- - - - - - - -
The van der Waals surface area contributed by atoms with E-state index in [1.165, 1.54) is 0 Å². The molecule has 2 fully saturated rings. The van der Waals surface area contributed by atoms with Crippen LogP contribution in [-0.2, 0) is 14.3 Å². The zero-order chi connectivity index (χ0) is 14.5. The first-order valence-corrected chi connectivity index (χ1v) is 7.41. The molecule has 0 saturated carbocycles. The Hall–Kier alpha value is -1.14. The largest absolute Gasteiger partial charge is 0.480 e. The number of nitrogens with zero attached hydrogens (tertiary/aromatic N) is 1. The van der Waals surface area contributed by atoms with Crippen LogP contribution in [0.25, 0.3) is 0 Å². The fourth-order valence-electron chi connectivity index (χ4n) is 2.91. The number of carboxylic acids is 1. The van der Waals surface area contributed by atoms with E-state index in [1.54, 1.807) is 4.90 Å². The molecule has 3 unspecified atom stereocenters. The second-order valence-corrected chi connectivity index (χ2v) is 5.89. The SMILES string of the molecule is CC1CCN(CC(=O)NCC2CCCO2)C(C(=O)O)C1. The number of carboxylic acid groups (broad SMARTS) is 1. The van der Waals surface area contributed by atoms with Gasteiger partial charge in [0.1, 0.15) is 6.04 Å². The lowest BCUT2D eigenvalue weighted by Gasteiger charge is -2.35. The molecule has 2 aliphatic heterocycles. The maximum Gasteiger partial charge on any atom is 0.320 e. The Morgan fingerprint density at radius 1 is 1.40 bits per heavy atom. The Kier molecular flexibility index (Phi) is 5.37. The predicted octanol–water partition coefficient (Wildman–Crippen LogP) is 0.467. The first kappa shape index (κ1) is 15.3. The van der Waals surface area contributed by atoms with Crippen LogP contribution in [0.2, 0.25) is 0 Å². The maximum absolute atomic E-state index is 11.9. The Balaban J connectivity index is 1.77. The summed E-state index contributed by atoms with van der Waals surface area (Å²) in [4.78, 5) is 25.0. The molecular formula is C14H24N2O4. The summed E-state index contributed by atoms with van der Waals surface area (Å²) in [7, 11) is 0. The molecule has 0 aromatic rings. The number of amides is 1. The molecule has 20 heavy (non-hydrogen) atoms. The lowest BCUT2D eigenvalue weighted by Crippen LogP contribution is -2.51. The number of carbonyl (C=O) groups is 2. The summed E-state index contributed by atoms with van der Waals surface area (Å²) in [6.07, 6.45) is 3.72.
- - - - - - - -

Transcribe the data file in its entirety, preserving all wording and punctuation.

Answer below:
The van der Waals surface area contributed by atoms with E-state index in [1.165, 1.54) is 0 Å². The molecule has 2 fully saturated rings. The van der Waals surface area contributed by atoms with Crippen LogP contribution in [-0.2, 0) is 14.3 Å². The zero-order chi connectivity index (χ0) is 14.5. The first-order valence-corrected chi connectivity index (χ1v) is 7.41. The molecule has 0 saturated carbocycles. The Hall–Kier alpha value is -1.14. The largest absolute Gasteiger partial charge is 0.480 e. The number of nitrogens with zero attached hydrogens (tertiary/aromatic N) is 1. The van der Waals surface area contributed by atoms with Crippen LogP contribution in [0.25, 0.3) is 0 Å². The fourth-order valence-electron chi connectivity index (χ4n) is 2.91. The number of carboxylic acids is 1. The van der Waals surface area contributed by atoms with E-state index in [1.54, 1.807) is 4.90 Å². The molecule has 3 unspecified atom stereocenters. The second-order valence-corrected chi connectivity index (χ2v) is 5.89. The SMILES string of the molecule is CC1CCN(CC(=O)NCC2CCCO2)C(C(=O)O)C1. The number of carboxylic acid groups (broad SMARTS) is 1. The van der Waals surface area contributed by atoms with Gasteiger partial charge in [0.1, 0.15) is 6.04 Å². The lowest BCUT2D eigenvalue weighted by Gasteiger charge is -2.35. The molecule has 2 aliphatic heterocycles. The maximum Gasteiger partial charge on any atom is 0.320 e. The Morgan fingerprint density at radius 1 is 1.40 bits per heavy atom. The Kier molecular flexibility index (Phi) is 5.37. The predicted octanol–water partition coefficient (Wildman–Crippen LogP) is 0.467. The first kappa shape index (κ1) is 15.3. The van der Waals surface area contributed by atoms with Crippen LogP contribution in [0.2, 0.25) is 0 Å². The maximum absolute atomic E-state index is 11.9. The Balaban J connectivity index is 1.77. The summed E-state index contributed by atoms with van der Waals surface area (Å²) in [4.78, 5) is 25.0. The molecular formula is C14H24N2O4. The summed E-state index contributed by atoms with van der Waals surface area (Å²) in [7, 11) is 0. The molecule has 0 aromatic rings. The number of amides is 1. The molecule has 20 heavy (non-hydrogen) atoms. The lowest BCUT2D eigenvalue weighted by Crippen LogP contribution is -2.51. The number of carbonyl (C=O) groups is 2. The summed E-state index contributed by atoms with van der Waals surface area (Å²) in [6.07, 6.45) is 3.72.